Thousands of people have been ordered to evacuate, including the Napa County city of Calistoga and parts of the Sonoma County city of Geyserville.

Authorities urged Napa residents to pack "ready-to-go bags" with documents and medication in case they need to evacuate quickly.

"There are firefighters who've been out there since Sunday night, just working tirelessly," Cox said. "Every firefighter on the fire line is very conscious of the anticipated wind event for the area, and so they're not letting their guard down."

Firefighter's home destroyed

The fires have been fast and ruthless, shifting direction without much notice.

Heather and Robert Nappi thought they were safe in their Santa Rosa neighborhood of Coffey Park. A local firefighter for the Rancho Adobe Fire Protection District, Robert Nappi was fighting the blazes on the other side of Highway 101.

Then the fire suddenly changed direction, and Nappi warned his wife to flee. She hurriedly evacuated, along with their 2-year-old daughter and the family cat.

"I only grabbed a couple pieces of clothing just to get us through the night," Heather Nappi said Wednesday night. "I thought we would be back the next day. ... I had no clue that it was going to take our house."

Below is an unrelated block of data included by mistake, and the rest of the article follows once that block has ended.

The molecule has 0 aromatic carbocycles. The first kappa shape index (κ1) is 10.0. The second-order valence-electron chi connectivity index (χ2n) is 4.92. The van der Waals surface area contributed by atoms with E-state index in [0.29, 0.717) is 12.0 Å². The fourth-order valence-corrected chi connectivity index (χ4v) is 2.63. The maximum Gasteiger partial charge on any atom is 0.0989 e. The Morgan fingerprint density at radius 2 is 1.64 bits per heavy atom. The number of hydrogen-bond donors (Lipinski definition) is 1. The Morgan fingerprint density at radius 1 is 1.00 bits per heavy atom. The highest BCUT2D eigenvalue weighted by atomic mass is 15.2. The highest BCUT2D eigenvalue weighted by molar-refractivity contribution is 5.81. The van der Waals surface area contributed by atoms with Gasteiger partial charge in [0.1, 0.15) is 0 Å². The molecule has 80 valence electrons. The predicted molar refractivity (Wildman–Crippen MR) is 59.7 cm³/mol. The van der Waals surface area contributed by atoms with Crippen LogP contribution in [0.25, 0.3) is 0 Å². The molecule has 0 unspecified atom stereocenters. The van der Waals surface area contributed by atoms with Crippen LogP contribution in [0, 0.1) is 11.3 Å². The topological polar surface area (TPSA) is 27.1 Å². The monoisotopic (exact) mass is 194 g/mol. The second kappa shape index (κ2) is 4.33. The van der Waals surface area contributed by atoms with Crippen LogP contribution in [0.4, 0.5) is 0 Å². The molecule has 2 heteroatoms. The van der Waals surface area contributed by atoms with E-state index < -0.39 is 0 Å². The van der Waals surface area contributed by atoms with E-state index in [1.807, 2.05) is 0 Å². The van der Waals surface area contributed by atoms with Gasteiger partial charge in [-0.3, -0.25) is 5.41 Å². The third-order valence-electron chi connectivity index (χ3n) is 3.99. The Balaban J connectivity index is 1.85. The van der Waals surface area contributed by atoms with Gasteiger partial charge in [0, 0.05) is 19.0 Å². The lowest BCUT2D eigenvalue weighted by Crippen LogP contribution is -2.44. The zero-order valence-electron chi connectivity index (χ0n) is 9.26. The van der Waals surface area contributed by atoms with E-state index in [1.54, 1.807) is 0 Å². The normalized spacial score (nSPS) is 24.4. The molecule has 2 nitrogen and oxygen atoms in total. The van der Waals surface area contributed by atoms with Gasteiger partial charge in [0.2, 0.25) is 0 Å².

Coffey Park is now blackened with debris and ash. The fire swallowed everything that wasn't steel, concrete or brick. At some properties, all that remains are mangled washers, dryers and water heaters.

The Nappis no longer have a home in the neighborhood where they have lived for three years.

"It was a wonderful home to us," Heather Nappi said. "We had our daughter there. We decorated our nursery there. It's got a lot of memories in it for the short amount of time that we've been there."

When Nappi fled, she forgot her wedding ring.

As a firefighter, her husband has recovered lost items for others, she said. She hopes he can find her ring, too.

Fear for missing father

Days after neighborhoods first became threatened, some residents are unaccounted for. Authorities said they believe communications difficulties are preventing those reported missing from checking in with relatives.

Derek Southard has not heard from his father, Daniel, 71, since Sunday. The two live in Santa Rosa, but the son was at a wedding Sunday in Monterey when the fire hit their neighborhood.

"I had been texting him that day at the wedding. I told him I'll call him that night. And then he never called me back," Southard said.

"He texted me at midnight and asked if I was having fun at the wedding. I guess the fire came an hour or two after that."

The neighborhood was still closed off Monday when Southard returned to Santa Rosa. The sheriff checked on his house and told him it was burned to the ground and his father's car was melted in the driveway.

"I've still got my fingers crossed that he made it out somehow," he wrote on Facebook.

His next-door neighbors told him they barely got out. In their dash to escape, they were not able to knock on his father's door and notify him.

His father had trouble sleeping and normally used sleeping pills.

Maybe he did not hear neighbors honking, warning people to escape, Southard said.